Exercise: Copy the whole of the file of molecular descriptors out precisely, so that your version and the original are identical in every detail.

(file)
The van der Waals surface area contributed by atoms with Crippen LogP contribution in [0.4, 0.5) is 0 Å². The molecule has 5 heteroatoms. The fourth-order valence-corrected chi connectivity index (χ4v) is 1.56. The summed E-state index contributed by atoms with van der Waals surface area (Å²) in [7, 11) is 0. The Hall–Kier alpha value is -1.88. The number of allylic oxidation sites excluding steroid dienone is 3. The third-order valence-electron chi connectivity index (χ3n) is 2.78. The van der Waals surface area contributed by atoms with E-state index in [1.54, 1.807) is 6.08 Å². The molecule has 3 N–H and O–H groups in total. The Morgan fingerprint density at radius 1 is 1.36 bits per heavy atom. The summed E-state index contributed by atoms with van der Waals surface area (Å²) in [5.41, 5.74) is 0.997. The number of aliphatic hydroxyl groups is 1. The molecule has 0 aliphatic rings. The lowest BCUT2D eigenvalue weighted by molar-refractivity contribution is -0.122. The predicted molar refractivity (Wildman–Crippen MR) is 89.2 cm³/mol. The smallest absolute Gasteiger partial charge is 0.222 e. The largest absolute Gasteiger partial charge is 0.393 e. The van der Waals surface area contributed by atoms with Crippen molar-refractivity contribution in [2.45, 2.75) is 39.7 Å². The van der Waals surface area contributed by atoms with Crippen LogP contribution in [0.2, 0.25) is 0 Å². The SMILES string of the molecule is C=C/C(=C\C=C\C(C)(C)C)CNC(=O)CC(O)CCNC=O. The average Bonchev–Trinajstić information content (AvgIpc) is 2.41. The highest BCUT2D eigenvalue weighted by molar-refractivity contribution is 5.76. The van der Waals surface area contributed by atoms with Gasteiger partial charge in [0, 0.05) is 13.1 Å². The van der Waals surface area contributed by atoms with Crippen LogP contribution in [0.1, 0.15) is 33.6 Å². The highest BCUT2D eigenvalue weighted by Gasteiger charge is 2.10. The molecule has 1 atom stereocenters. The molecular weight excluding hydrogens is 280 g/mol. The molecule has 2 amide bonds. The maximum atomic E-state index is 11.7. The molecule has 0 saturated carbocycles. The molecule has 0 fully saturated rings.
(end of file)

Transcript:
The van der Waals surface area contributed by atoms with Crippen LogP contribution in [0.4, 0.5) is 0 Å². The molecule has 5 heteroatoms. The fourth-order valence-corrected chi connectivity index (χ4v) is 1.56. The summed E-state index contributed by atoms with van der Waals surface area (Å²) in [7, 11) is 0. The Hall–Kier alpha value is -1.88. The number of allylic oxidation sites excluding steroid dienone is 3. The third-order valence-electron chi connectivity index (χ3n) is 2.78. The van der Waals surface area contributed by atoms with E-state index in [1.54, 1.807) is 6.08 Å². The molecule has 3 N–H and O–H groups in total. The Morgan fingerprint density at radius 1 is 1.36 bits per heavy atom. The summed E-state index contributed by atoms with van der Waals surface area (Å²) in [5.41, 5.74) is 0.997. The number of aliphatic hydroxyl groups is 1. The molecule has 0 aliphatic rings. The lowest BCUT2D eigenvalue weighted by molar-refractivity contribution is -0.122. The predicted molar refractivity (Wildman–Crippen MR) is 89.2 cm³/mol. The smallest absolute Gasteiger partial charge is 0.222 e. The largest absolute Gasteiger partial charge is 0.393 e. The van der Waals surface area contributed by atoms with Crippen molar-refractivity contribution in [2.45, 2.75) is 39.7 Å². The van der Waals surface area contributed by atoms with Crippen LogP contribution in [0.2, 0.25) is 0 Å². The SMILES string of the molecule is C=C/C(=C\C=C\C(C)(C)C)CNC(=O)CC(O)CCNC=O. The average Bonchev–Trinajstić information content (AvgIpc) is 2.41. The highest BCUT2D eigenvalue weighted by molar-refractivity contribution is 5.76. The van der Waals surface area contributed by atoms with Gasteiger partial charge in [0, 0.05) is 13.1 Å². The van der Waals surface area contributed by atoms with Crippen LogP contribution in [0.1, 0.15) is 33.6 Å². The highest BCUT2D eigenvalue weighted by Gasteiger charge is 2.10. The molecule has 1 atom stereocenters. The molecular weight excluding hydrogens is 280 g/mol. The molecule has 2 amide bonds. The maximum atomic E-state index is 11.7. The molecule has 0 saturated carbocycles. The molecule has 0 fully saturated rings.